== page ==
Mario Draghi's 'leaks' have lost their mojo.
ECB officials are considering cutting their monthly bond buying by at least half starting in January and keeping their program active for at least nine months, according to Bloomberg which cites 'officials familiar with the debate'.
Reducing quantitative easing to 30 billion euros ($36 billion) a month from the current pace of 60 billion euros is a feasible option, said the officials, who asked not to be identified because the deliberations are private. While the central bank’s governors are split on the need to identify an end date for purchases, a pledge to keep buying bonds until September -- with the proviso that it could be extended if needed -- may offer grounds for compromise, they said.
Policy makers led by President Mario Draghi are becoming increasingly confident that ECB policy makers will on Oct. 26 agree to the specifics of how much debt the euro-area’s central banks will buy in the coming year. After more than 2 1/2 years of trying to revive the region’s economy through bond purchases, some governors see the recent period of robust growth as a reason to rein in the support. Others are concerned that inflation remains too weak.
Separately, the ECB's trial balloon sources must have been working in overdrive because the central bank's favorite media outlet, the FX trading desk also known as Reuters, just blasted a similar report according to which "ECB policymakers are in broad agreement to prolong asset purchases at a lower volume at their October meeting with views converging on a nine months extension."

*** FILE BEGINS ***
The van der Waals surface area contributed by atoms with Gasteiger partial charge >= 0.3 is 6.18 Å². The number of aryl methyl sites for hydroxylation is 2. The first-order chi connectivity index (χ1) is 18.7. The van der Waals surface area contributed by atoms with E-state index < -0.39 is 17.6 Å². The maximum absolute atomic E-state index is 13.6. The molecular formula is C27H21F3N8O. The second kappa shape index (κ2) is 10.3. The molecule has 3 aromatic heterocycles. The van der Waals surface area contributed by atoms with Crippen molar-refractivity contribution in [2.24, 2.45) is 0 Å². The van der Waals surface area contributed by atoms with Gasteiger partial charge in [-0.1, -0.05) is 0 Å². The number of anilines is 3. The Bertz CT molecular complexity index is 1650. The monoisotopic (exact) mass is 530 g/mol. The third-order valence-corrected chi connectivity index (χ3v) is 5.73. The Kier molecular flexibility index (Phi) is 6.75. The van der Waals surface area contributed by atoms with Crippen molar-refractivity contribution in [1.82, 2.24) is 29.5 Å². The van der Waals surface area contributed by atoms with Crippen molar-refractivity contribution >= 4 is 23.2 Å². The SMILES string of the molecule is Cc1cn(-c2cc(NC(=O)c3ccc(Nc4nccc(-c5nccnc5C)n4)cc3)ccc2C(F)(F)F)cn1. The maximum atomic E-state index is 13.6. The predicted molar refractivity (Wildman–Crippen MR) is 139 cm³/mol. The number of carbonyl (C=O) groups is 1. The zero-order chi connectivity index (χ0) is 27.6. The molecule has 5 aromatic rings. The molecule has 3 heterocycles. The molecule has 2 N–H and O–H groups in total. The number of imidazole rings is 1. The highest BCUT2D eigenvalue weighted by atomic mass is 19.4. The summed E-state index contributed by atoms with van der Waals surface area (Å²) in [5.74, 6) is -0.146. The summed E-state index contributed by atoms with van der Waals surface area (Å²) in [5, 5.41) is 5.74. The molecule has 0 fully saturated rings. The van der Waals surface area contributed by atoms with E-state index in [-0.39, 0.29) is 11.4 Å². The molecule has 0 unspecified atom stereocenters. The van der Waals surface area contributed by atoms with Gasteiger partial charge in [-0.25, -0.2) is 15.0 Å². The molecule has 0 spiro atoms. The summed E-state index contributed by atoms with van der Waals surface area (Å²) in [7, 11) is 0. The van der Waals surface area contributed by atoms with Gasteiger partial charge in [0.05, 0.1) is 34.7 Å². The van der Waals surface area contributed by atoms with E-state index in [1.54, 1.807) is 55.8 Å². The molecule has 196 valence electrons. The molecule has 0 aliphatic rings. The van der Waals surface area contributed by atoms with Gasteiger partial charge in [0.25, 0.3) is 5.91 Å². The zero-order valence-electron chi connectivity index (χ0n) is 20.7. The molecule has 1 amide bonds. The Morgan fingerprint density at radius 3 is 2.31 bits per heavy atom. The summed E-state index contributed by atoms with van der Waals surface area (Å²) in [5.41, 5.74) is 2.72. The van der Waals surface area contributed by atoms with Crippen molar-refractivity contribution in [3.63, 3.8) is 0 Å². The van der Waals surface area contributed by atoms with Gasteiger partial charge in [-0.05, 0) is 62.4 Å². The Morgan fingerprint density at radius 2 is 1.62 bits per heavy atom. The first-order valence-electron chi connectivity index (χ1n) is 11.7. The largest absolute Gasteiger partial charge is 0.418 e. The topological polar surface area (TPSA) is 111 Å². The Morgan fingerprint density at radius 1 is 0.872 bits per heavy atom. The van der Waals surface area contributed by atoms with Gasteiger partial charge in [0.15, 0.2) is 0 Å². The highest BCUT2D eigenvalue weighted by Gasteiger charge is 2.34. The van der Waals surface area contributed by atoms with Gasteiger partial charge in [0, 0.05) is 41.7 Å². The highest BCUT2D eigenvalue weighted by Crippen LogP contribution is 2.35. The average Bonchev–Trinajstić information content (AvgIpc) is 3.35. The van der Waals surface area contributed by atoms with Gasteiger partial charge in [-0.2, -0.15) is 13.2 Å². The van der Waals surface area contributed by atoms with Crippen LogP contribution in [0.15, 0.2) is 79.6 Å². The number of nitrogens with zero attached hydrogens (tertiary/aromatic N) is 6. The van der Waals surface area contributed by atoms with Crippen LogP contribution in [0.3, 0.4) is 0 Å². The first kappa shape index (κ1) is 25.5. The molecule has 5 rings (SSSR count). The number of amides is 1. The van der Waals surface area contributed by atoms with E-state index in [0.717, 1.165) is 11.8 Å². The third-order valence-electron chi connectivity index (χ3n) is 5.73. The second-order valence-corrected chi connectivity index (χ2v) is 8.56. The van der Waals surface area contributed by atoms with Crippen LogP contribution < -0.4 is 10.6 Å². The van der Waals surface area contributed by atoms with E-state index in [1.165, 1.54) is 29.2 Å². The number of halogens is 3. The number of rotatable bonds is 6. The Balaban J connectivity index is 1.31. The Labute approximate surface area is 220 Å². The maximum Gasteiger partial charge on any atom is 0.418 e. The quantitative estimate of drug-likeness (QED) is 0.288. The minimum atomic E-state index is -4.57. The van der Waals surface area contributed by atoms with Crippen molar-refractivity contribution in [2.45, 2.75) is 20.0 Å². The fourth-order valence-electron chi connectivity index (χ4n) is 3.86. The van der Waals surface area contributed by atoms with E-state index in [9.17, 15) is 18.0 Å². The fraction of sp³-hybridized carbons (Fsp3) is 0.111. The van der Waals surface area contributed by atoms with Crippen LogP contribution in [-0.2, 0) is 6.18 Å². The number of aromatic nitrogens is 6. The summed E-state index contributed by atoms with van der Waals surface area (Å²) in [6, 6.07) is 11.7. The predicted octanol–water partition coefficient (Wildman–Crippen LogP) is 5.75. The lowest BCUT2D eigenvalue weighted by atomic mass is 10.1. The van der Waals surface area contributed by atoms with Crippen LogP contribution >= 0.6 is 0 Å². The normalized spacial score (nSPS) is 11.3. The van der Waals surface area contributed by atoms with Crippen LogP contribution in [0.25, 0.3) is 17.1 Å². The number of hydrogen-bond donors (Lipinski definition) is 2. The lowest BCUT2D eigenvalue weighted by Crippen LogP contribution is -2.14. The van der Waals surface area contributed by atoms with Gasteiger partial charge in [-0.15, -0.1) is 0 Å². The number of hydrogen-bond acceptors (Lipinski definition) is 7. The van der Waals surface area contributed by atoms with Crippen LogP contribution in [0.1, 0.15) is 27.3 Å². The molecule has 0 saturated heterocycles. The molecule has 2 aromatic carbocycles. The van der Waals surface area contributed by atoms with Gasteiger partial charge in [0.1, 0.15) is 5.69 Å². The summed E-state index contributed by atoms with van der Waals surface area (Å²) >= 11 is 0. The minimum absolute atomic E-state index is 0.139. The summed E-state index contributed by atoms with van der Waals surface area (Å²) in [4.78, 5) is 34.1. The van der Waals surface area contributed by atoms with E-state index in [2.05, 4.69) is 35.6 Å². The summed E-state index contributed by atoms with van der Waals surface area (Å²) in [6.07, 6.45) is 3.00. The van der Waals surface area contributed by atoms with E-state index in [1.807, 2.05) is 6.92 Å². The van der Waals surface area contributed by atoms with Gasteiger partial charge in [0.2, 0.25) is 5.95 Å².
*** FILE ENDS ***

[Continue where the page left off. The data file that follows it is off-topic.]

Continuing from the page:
- ECB has consensus to extend asset purchases at lower volumes on Oct 26
- Agreed on reducing buys from €60 bln/month for nine months
- Debating buys between €25-40 bln, whether programme should be open-ended
- Reuters sources say no formal proposals made yet
- €25BN would be on the lower side of expectations
- Draghi defended pledge to keep rates low well past QE Thurs
EURUSD dipped a whole 15 pips on the headlines... then rallied it all back.
Typically this kind of leak is a strawman aimed at testing the market's response in an effort to gauge just how ready traders are to accept the punchbowl being removed.
In this case the now-blinkered traders in FX land seem to have either lost all confidence in these leaks, or all belief that Draghi can ever pull out without immediately piling back in at the first sign of weakness.